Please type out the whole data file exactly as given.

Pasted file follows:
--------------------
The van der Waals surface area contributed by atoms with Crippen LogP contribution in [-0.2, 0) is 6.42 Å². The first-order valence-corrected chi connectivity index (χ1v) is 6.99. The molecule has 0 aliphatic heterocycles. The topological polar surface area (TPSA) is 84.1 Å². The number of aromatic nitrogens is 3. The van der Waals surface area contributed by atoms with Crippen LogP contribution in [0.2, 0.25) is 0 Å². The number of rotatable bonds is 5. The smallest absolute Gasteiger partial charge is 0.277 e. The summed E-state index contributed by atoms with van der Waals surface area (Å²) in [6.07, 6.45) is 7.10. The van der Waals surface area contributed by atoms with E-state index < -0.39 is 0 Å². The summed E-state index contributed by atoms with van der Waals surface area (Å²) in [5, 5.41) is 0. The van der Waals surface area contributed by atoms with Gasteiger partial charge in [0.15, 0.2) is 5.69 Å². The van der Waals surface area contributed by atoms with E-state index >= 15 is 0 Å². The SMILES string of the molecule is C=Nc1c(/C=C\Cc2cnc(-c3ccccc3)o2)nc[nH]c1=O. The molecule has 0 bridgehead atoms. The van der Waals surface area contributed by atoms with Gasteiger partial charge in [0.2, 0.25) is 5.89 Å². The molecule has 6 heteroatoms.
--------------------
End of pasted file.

The van der Waals surface area contributed by atoms with Crippen LogP contribution in [-0.2, 0) is 6.42 Å². The first-order valence-corrected chi connectivity index (χ1v) is 6.99. The molecule has 0 aliphatic heterocycles. The topological polar surface area (TPSA) is 84.1 Å². The number of aromatic nitrogens is 3. The van der Waals surface area contributed by atoms with Crippen LogP contribution in [0.2, 0.25) is 0 Å². The number of rotatable bonds is 5. The smallest absolute Gasteiger partial charge is 0.277 e. The summed E-state index contributed by atoms with van der Waals surface area (Å²) in [6.07, 6.45) is 7.10. The van der Waals surface area contributed by atoms with E-state index < -0.39 is 0 Å². The summed E-state index contributed by atoms with van der Waals surface area (Å²) in [5, 5.41) is 0. The van der Waals surface area contributed by atoms with Gasteiger partial charge in [0.15, 0.2) is 5.69 Å². The van der Waals surface area contributed by atoms with E-state index >= 15 is 0 Å². The SMILES string of the molecule is C=Nc1c(/C=C\Cc2cnc(-c3ccccc3)o2)nc[nH]c1=O. The molecule has 0 bridgehead atoms. The van der Waals surface area contributed by atoms with Gasteiger partial charge in [0.2, 0.25) is 5.89 Å². The molecule has 6 heteroatoms.